SSC-327

(A.C.)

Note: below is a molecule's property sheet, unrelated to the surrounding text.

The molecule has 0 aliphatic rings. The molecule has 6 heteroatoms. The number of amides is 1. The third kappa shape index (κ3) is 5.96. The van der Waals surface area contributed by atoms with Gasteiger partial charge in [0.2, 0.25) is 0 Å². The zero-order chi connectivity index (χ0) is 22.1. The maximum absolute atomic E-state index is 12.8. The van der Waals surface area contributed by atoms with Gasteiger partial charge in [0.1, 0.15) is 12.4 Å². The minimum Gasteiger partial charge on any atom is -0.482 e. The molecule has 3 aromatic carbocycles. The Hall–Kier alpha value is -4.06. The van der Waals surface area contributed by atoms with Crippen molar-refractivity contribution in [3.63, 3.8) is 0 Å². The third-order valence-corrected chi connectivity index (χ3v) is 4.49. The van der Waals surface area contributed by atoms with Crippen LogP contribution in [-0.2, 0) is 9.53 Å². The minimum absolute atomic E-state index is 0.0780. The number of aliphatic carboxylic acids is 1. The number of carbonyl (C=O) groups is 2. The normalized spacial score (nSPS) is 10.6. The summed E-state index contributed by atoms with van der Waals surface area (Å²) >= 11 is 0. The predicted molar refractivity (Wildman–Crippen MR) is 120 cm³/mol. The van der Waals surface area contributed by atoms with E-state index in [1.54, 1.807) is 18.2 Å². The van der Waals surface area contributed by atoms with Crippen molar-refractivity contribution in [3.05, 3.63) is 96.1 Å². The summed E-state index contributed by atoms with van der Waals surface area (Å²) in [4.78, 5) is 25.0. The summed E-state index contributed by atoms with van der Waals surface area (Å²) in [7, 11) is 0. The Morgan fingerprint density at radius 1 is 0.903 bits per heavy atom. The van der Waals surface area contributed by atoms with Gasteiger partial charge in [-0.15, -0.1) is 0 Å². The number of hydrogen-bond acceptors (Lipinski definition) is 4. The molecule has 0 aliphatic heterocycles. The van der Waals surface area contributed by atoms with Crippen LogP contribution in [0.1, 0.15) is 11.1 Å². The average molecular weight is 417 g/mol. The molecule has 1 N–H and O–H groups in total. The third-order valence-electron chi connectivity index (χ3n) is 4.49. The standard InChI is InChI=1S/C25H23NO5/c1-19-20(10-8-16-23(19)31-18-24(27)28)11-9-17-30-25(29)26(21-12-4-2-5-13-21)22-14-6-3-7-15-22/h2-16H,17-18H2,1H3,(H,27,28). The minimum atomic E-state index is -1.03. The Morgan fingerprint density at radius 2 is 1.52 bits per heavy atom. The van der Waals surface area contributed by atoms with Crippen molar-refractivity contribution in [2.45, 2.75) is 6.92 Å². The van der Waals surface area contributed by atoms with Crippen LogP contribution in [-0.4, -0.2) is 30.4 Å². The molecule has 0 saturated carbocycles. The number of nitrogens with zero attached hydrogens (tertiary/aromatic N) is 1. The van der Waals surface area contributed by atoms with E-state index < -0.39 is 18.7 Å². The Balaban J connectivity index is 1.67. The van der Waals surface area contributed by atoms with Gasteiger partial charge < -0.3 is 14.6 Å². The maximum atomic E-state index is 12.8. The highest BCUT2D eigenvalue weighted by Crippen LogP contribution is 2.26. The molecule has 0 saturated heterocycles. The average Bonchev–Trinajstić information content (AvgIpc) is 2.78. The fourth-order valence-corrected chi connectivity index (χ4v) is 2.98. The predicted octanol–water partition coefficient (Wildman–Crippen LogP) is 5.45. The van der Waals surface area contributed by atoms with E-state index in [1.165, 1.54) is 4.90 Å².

Evolutionary ecology views the world through the lens of push models. For the hunter-gatherer, efficiency is key to acquiring enough food to consume. Subsistence resources (such as seeds) are only added to the list when higher-ranking foods are no longer available. Hunter-gatherers are assumed to live in a world of few resources and severe conditions, according to these push perspectives. A key and enlightening insight in recent years has been that agricultural origins occur in relatively rich environments, rather than in areas where food is scarce. Experiments leading to the origins of agriculture were conducted in these kinds of conditions, where risk was low and resources were plentiful. Optimal foraging models may not be as effective as previously thought in these kinds of environments, as higher-ranked food sources appear to have remained available. (Price & Bar-Yosef, 2011) Agriculture transition studies have both practical and theoretical implications. The precise date and location of farming’s inception is a striking statement about the event’s worldwide scope. Anthropological insights on human behavior and cultural change can be applied to the study of the transition from hunting and gathering to farming. We are all affected by the fast population expansion and aggregation and social inequality that occurred as a result of the switch to agriculture. To what extent is it a mistake in the history of humanity, or is it a necessary step in human evolution? The origins and spread of agriculture have undergone a series of changes in recent years. More radiocarbon dates and new methodologies have helped researchers establish earlier agricultural shifts in portions of Asia, the South Pacific, and the United States. Remains, particularly starch grains and phytoliths, have revolutionized the identification of plant exploitation prior to the development of farming as well as the advent of domesticated crops. In the genetics of domestication, the use of ancient DNA to analyze the links among prehistoric domestics is beginning to answer long-standing issues regarding where and when domestication took place. It’s time to put all this new material together, sort through it, and synthesize our present understanding of agriculture’s origins and development. (Price & Bar-Yosef, 2011) Separating the origins of agriculture from domestication and separating biology from culture in the move from hunting to farming is essential. For plants and animals, the criteria for determining domestication are vastly different. Plants go through unique morphological changes rather quickly, but animals take a lot longer to go through these changes. Archaeozoology has made significant contributions to our understanding of the process. There are three types of domesticated animals: commensals (such as dogs, cats, guinea pigs), prey animals (such as cows, sheep, and pigs), and target animals (such as horses and donkeys) (e.g., horse, camel, donkey). Animals’ domestication-related changes may be more species-specific. As a result of these variations, nonmorphological criteria, such as shifts in herd age profiles, may be necessary for fauna to be considered. (Price & Bar-Yosef, 2011) This class has easily been THE most interesting class I have taken at Saint Leo yet. I was so motivated and attracted to the topic of Cultural Anthropology as a whole that I actually read the Miller text well before the 3rd module started. As a single father it is sometimes difficult to find things to get me out of the dad mindset and into intellectual mode. This class has refreshed my desire to learn and will without a doubt carry over into my last year of classes at Saint Leo (2022). In today’s society, conducting anthropological study can be difficult, but it can also be extremely gratifying. It is possible to use applied anthropology to help solve modern societal problems. Holism, comparability, relativism, and a focus on specific examples are the tools of applied anthropologists. People around the world face the problem of defining citizenship in a complicated, diverse, and tough environment at the beginning of the twenty-first century. As students approach the end of their studies, they might begin to think about how their anthropology knowledge can be applied to their own roles and how they might be more effective as global citizens. Anthropology isn’t just a sleight-of-hand sleight of hand. Even if students don’t pursue careers in anthropology, they can use what they’ve learned as a springboard for a life of self-reflection, participation, and growth. (Schultz, Lavenda and Dods, 2018) Anthropologists who are interested in expanding our understanding of human rights have recently gotten involved in human rights groups. Furthermore, they helped human rights supporters recognize that the rights of groups (such as Indigenous peoples) require as much attention as the individual rights of those groups. In the study of cultural anthropology, we encounter a variety of ways of existence and are challenged to recognize just how arbitrary our own view of the world is. To further our understanding of colonialism’s legacy, anthropology helps us recognize our own role in the past and present-day colonial and postcolonial environments. Even in the modern world, the effects of colonialism still resound, and we can see how much the Western tradition has to bear. (Schultz, Lavenda and Dods, 2018) Our survival as a species and our individual viability rests on the ability to perceive and act on alternatives in the different situations we meet in our lives. Many applied anthropologists today advocate for indigenous peoples in a postcolonial environment, just as many anthropologists worked in the service of colonial administrations in the 19th and 20th centuries to help manage the affairs of colonial subjects. Biological anthropologists play a critical role in the identification and recovery of human remains following conflict and genocide in both contemporary and historical contexts. While nationalism and anti-refugee sentiments are on the rise, applied anthropologists can play a role in the preservation of democracy. They are uniquely qualified to offer advice on multiculturalism and immigration integration. First Nations governments, corporations, and applied anthropologists in Canada have worked together to support or oppose large-scale resource development projects. (Schultz, Lavenda and Dods, 2018)